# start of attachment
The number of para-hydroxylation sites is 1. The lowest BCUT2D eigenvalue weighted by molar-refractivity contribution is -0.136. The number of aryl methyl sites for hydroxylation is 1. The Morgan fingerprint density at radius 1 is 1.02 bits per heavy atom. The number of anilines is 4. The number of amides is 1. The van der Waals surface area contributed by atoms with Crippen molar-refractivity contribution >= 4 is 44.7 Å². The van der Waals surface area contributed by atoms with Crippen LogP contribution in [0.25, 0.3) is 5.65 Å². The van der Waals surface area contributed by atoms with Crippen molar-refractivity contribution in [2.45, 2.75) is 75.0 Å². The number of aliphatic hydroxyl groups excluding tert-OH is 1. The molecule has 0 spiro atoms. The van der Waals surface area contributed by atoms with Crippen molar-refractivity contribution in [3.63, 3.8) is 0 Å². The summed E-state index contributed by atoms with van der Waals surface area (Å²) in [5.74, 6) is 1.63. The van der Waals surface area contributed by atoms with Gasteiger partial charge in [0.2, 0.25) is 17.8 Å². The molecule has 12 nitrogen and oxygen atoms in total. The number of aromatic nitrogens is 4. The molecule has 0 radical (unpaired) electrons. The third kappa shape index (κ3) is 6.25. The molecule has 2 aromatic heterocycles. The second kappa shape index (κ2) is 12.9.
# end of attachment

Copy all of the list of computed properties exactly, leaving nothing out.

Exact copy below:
The number of para-hydroxylation sites is 1. The lowest BCUT2D eigenvalue weighted by molar-refractivity contribution is -0.136. The number of aryl methyl sites for hydroxylation is 1. The Morgan fingerprint density at radius 1 is 1.02 bits per heavy atom. The number of anilines is 4. The number of amides is 1. The van der Waals surface area contributed by atoms with Crippen molar-refractivity contribution >= 4 is 44.7 Å². The van der Waals surface area contributed by atoms with Crippen LogP contribution in [0.25, 0.3) is 5.65 Å². The van der Waals surface area contributed by atoms with Crippen molar-refractivity contribution in [2.45, 2.75) is 75.0 Å². The number of aliphatic hydroxyl groups excluding tert-OH is 1. The molecule has 0 spiro atoms. The van der Waals surface area contributed by atoms with Crippen molar-refractivity contribution in [3.63, 3.8) is 0 Å². The summed E-state index contributed by atoms with van der Waals surface area (Å²) in [5.74, 6) is 1.63. The van der Waals surface area contributed by atoms with Gasteiger partial charge in [0.2, 0.25) is 17.8 Å². The molecule has 12 nitrogen and oxygen atoms in total. The number of aromatic nitrogens is 4. The molecule has 0 radical (unpaired) electrons. The third kappa shape index (κ3) is 6.25. The molecule has 2 aromatic heterocycles. The second kappa shape index (κ2) is 12.9.